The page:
Immigration Protection Act under early review in Westchester

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WHITE PLAINS – A sweeping county legislative act “regarding the policy of the County of Westchester on Immigration Enforcement” is on the table for the county Board of Legislators. 
The proposed act is intended to “… ensure that people are not stereotyped or discriminated against based on their race, gender, sexual orientation, religion, ethnicity or national origin.”  It does not prevent violent offenders from being detained.
The Committee on Public Safety and Social Services held an hour-long initial discussion on it Monday afternoon. The Committee invited representatives of the Westchester Hispanic Coalition, and the Mount Kisco-based Neighbors Link Community Law Practice.

Among those in the photo are Young (center, in black) and Merton (right)

Also invited, Professor Vanessa Merton, who teaches and directs the Immigration Justice Clinic at Pace University law school.
“Congratulate the board on taking unequivocal action to provide some, to do what you can do, in this field, to provide some assurance to our immigrant community,” Merton said, in her opening remarks.  “But, I also want to stress that I see this bill as a beginning of a process, not the end of it.”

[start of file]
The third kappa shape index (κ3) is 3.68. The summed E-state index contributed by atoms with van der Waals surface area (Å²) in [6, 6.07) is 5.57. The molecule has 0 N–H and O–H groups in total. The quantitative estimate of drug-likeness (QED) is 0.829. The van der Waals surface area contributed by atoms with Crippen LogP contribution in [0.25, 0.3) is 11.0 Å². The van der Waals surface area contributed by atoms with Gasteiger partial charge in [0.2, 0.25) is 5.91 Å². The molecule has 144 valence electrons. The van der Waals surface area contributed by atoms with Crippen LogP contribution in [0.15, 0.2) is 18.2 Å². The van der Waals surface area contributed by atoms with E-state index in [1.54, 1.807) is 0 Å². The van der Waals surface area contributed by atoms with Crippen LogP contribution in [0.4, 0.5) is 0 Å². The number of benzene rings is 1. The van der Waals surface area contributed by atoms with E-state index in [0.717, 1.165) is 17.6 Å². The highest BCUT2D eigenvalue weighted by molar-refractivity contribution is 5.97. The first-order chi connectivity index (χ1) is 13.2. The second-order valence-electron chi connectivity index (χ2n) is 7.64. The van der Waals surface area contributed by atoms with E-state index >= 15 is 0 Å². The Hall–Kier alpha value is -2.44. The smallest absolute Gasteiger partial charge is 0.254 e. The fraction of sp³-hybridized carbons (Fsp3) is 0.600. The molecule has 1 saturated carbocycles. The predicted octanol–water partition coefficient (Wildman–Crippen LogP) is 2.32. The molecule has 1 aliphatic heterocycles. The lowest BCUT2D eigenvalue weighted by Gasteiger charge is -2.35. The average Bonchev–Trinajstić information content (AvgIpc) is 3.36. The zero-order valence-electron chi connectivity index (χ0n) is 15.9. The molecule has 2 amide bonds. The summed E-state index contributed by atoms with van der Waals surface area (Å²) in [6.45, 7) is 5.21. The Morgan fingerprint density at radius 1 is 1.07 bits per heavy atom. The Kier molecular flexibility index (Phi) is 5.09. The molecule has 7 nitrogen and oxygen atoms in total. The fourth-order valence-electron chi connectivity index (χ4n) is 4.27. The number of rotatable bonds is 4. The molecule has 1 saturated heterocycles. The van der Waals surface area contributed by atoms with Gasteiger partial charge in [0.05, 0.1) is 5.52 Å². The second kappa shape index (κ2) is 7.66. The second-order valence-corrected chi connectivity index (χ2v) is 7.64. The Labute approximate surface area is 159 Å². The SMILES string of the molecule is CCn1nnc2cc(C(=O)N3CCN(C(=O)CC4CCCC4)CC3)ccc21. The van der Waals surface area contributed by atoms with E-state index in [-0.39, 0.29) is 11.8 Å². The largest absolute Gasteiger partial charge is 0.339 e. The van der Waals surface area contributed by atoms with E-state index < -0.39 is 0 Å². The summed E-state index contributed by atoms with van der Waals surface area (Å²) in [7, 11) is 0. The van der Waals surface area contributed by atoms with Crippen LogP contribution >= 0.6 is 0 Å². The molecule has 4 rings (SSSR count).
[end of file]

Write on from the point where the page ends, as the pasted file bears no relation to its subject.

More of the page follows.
Hispanic Coalition attorney Jessica Young said while the county is moving forward, there are issues with attitudes at the federal level she says have the effect of victimizing a segment of the county’s population who are taxpayers, families, community members.
”The federal government currently is pushing a narrative that dehumanizes and criminalizes the immigrant community with terms like ‘documented’ and ‘undocumented’,” Young said.  Among the suggestions made is for police and Immigration and Customs Enforcement (ICE) to not ask people they encounter in an official capacity what their “country of birth” is. 
Merton said there is also a concern at the local level that may have a lot to do with uncertainty over policy.
 “You do not want county law enforcement getting involved in trying to figure out the morass of law and figure out how to apply what standards to whom.”
Legislature Chairman Michael Kaplowitz said another part of the challenge is getting immigrants to understand and accept that a lot is different here than in the countries they left.
“In many of these countries from which the immigrants are coming, the police are something to be feared,” Kaplowitz said.  “So, part of the assimilation process could be that our police aren’t the same police that you may be used to dealing with in your home country.  These are people who are here to protect you, who are here to serve our communities.”
Committee Chairman Ben Boykin called it a “great initial discussion” that will be continued.